REALITY CHECK: PRESENTING AT UNDP SUMMIT
We were invited to the United Nations Development Programme (UNDP) Innovation Summit in Istanbul recently, to present our work and methods around designing futures using the Mūtō Labs Project as a case study.
Mūtō Labs was originally presented as a “real fintech company” at the FundForum International Expo in Berlin. In that instance were instructed to infiltrate the conference, and challenge assumptions about the future, right under the noses of the industry. We created an expo booth, and were placed right next to the likes of Standard Chartered Bank and HSBC.
Milica Begovic and her colleagues at the UNDP, as well as their collaborator Giulio Quaggiotto (then at NESTA) recognise the urgent need for creating more agile and resilient methods and projects within international development organisations. Rapid urbanisation, climate change, demographic shifts, and technological acceleration, are making nation states increasingly fragile. The world is changing, but the operations and attitudes of the institutions and organisations that make up the international development community stay the same. Although in fairness, they recognise that the focus needs to shift from attitudes of ‘short-termism’ and ‘risk aversion’ to start to urgently ramp up organisations internal capacities to become more agile and resilient.
We were asked to come and present Mūtō Labs at the Innovation Summit as the project’s methodology of presenting provocative futures through very tangible means could help unlock people’s ability to imagine their own contexts and challenges from a long term perspective. It could also increase the capability of sector leaders to consider alternatives to ‘business as usual’, and allow for greater debate on the potential ethical, cultural, social and political implications of policies.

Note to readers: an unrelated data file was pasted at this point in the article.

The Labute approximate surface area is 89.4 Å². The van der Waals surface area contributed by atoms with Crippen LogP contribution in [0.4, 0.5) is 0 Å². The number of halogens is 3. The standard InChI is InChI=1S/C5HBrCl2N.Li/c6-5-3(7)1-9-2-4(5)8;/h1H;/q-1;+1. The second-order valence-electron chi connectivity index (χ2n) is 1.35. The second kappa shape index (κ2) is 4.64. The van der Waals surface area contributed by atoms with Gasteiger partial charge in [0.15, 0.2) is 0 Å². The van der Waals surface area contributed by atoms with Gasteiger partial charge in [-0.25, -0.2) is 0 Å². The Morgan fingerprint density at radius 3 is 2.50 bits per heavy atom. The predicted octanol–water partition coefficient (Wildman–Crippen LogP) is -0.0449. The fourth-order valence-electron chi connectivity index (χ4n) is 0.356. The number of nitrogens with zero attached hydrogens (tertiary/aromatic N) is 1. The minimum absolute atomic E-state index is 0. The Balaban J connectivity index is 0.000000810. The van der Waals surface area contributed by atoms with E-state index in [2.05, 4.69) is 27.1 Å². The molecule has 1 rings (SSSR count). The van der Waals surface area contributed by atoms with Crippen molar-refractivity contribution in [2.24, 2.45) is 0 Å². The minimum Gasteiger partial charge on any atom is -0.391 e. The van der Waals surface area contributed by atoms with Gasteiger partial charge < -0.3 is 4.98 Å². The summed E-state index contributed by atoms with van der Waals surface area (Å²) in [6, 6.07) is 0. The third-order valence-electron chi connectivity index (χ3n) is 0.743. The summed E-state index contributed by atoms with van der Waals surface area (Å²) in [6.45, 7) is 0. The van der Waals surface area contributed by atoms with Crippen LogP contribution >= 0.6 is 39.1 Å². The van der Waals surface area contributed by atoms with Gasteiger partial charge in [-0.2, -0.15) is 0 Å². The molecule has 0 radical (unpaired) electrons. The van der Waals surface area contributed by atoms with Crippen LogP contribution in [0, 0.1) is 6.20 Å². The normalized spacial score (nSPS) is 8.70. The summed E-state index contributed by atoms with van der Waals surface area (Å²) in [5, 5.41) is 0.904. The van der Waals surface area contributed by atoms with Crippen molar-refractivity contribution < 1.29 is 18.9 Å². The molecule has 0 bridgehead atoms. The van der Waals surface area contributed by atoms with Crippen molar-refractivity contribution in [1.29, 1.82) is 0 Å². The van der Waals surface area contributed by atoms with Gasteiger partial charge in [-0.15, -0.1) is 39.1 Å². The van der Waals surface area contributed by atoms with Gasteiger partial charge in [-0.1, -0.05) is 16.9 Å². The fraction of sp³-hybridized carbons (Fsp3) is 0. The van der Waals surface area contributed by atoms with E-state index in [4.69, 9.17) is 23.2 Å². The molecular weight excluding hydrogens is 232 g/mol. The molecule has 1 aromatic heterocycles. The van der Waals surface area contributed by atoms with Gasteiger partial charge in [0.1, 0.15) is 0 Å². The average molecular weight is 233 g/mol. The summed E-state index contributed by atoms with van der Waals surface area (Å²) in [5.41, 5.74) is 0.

We relished the opportunity to further test out Mūtō’s capacity for clandestine trespassing, and in a different professional sector to the one it was created for. At the event, we were both undercover, I was the Chief Technology Officer of Mūtō Labs, and Jake was the Chief Communications Officer. We had fake business cards, and were in disguise as FinTech innovators. Under our assumed identities, we delivered individual presentations for several hours to UNDP section heads from across Europe, Asia, and Africa.
It’s interesting to contrast reactions to the project between international development professionals and those working within the finance industries. Unlike the finance events, participants at the Innovation Summit expressed reluctance to submit genetic information for the Mūtō Labs Genetic Calculator. There was a lot more critical questioning, and reflection on the ethics of Mūtō, which was great as we were able to engage into in-depth conversations around the ethics and values of such financial propositions. By the middle of the day we had presented the project to around 70 UNDP staff, and had even co-opted Ban Ki Moon’s UN mantra that the organisation will leave ‘no one left behind’ into our presentations.
We then presented to the main conference room, still under the guise of our assumed identities, and over the course of the presentation we revealed our true colours. Members of the audience were relieved, and were immediately able to understand the importance of constantly testing possible futures to develop new strategies.
The value of delivering a project in this way, is that you are able to create a situation to test out new ideas, concepts, and recommendations, as if they had already been adopted and put into practice. Responses ranged from excitement, surprise, and scepticism, to shock, horror, and disgust.
The Mūtō Labs’ plausible future provoked people’s imaginations to consider the implications of technological, and social change, because it is right there in front of them.
The default operating parameters of the human condition seem to be precarity, chaos, and uncertainty. Shocks to the system, such as those delivered by Mūtō Labs, help people to overcome the inertia of despondency with an emotional experience, and help them to get into the headspace required to prepare to meaningfully respond to the challenges we face.